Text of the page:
As for line management - that's another way of saying that self-employed people have to do a bunch of unpaid overhead work for themselves. So, basically it's shifting time costs from the employer to the employee. Again, the "more" money to the employee is an illusion. It also assumes that all managers (including both line managers and accountants) spend more time on managing their direct reports than they do dealing with contractors - that may be true, but it's far from self-evident. Someone has to check all those invoices and timesheets...

    2. Wilseus

      Re: Tories?

      "The "Tories" are putting their core voters on the dole - or should I say ex-core-voters - just to appeal to a bunch of student union types who will never vote Tory regardless of their policies."

      This.

      I've said similar myself before, about Guardian readers rather than student union types, but it's the same argument. It doesn't make any sense to me either.

  7. martinusher Silver badge

    Surely there's a tad more at stake than a narrow self-interest issue?

    This upcoming General Election has the potential to alter the course of the UK for a generation or more. Trying to boil it down to a narrow special interest to attract the attention of a voting bloc seems at best a bit disingenuous.

    FWIW -- Being an individual sub-contractor has always been a pact with the Devil. You get to pick how much you work, where you work and effectively how much you're paid with the rate sounding incredibly attractive to normal working stiffs. But it is not real money, any more than the amount taken per day in the cash register of a corner store is representative of the income of that store. So its the trade off -- freedom and flexibility comes with the extra hassles of tax, having to make provision for unemployment, sick leave, vacation and the like. Like the corner store when you run the real numbers you might find that the actual hourly rate is quite miserable. Also like the corner store, if you don't run the place like a business you're going to eventually be eaten alive by the taxman.

    The fact that modern employers have extended contract work to what are regular employees being paid regular wages is a scandal, its a way of pocketing the excess cost of employment by shifting those costs to people who either don't know any better or have little to no choice, its either that or starve (a choice that we thought we'd seen the back of after WW2). So -- look at the big picture and choose your representatives accordingly. You may not get another chance.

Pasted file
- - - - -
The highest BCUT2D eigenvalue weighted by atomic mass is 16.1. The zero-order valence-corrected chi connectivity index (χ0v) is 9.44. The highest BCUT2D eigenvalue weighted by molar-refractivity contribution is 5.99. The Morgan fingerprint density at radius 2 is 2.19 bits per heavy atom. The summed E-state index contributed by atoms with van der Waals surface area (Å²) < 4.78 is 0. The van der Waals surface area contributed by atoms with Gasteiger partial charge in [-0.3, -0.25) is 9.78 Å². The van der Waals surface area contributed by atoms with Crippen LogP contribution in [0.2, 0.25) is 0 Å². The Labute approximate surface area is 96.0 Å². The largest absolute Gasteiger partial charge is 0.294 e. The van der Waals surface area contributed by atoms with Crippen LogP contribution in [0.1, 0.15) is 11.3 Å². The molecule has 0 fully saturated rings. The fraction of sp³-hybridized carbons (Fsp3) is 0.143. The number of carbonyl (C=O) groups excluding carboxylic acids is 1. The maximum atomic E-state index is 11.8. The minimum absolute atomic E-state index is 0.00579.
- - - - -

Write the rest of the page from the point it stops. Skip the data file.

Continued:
8. ForthIsNotDead
    Mushroom

    Waste of time

    The priorities of all the political parties is light years from IR35 and the self employed. They couldn't really care less.

    This last week I have been watching past political debates from the 1970s. Michael Foot, Edward Heath, Thatcher, Skinner etc. It is suicidally depressing to note that, whilst their level of intellect was clearly far higher than the mongrels we have in parliament today, the 'message' hasn't changed. It's all about "Improving our NHS, our schools, more bobbies on the beat, jobs".

    We've been fed the same shit election after election for at least 40 years, and nothing has changed. I do believe the standard of living in this country is higher. Far higher. But that has nothing whatsoever to do with politicians. In fact, I would argue that it took place *despite* the politicians.

    Which is why I'm not voting in the next election. Fuck the lot of them. I'm done.

    1. Adrian 4 Silver badge

      Re: Waste of time

      And their promises are worthless. Look how they stitched up the last two parties to get into bed with them - the lib dems and the DUP. No way would I support that bunch on the basis of a vague suggestion that they might make HMRC obey the law.

    2. Phil O'Sophical Silver badge

      Re: Waste of time

      > We've been fed the same shit election after election for at least 40 years, and nothing has changed....Which is why I'm not voting in the next election.

      Well, that will help, I'm sure. Bet it won't stop you complaining that "somebody" should do "something" about it, though. Not you, of course, it's always somebody else's fault.

      1. Wilseus

        Re: Waste of time

        If people really don't want to vote, then they should spoil their paper. If a significant number of people did that then maybe they would have to take notice.

  9. SimonC

    > and can take out income protection insurance if they wish to further minimise risk